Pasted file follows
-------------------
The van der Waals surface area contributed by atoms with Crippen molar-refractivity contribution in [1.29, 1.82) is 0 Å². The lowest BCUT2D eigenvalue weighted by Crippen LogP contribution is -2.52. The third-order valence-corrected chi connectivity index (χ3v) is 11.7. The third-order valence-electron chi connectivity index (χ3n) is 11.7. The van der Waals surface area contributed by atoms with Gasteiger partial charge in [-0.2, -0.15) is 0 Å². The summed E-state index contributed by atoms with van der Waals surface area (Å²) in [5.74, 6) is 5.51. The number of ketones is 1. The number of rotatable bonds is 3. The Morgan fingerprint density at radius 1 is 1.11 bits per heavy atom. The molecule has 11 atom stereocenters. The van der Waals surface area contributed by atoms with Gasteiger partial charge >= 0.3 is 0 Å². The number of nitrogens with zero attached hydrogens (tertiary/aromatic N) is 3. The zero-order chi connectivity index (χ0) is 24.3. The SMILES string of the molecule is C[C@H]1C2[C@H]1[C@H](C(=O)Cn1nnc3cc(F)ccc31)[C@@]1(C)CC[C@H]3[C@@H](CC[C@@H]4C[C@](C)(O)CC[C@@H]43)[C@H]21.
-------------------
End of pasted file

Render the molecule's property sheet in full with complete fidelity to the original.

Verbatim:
The van der Waals surface area contributed by atoms with Crippen molar-refractivity contribution in [1.29, 1.82) is 0 Å². The lowest BCUT2D eigenvalue weighted by Crippen LogP contribution is -2.52. The third-order valence-corrected chi connectivity index (χ3v) is 11.7. The third-order valence-electron chi connectivity index (χ3n) is 11.7. The van der Waals surface area contributed by atoms with Gasteiger partial charge in [-0.2, -0.15) is 0 Å². The summed E-state index contributed by atoms with van der Waals surface area (Å²) in [5.74, 6) is 5.51. The number of ketones is 1. The number of rotatable bonds is 3. The Morgan fingerprint density at radius 1 is 1.11 bits per heavy atom. The molecule has 11 atom stereocenters. The van der Waals surface area contributed by atoms with Gasteiger partial charge >= 0.3 is 0 Å². The number of nitrogens with zero attached hydrogens (tertiary/aromatic N) is 3. The zero-order chi connectivity index (χ0) is 24.3. The SMILES string of the molecule is C[C@H]1C2[C@H]1[C@H](C(=O)Cn1nnc3cc(F)ccc31)[C@@]1(C)CC[C@H]3[C@@H](CC[C@@H]4C[C@](C)(O)CC[C@@H]43)[C@H]21.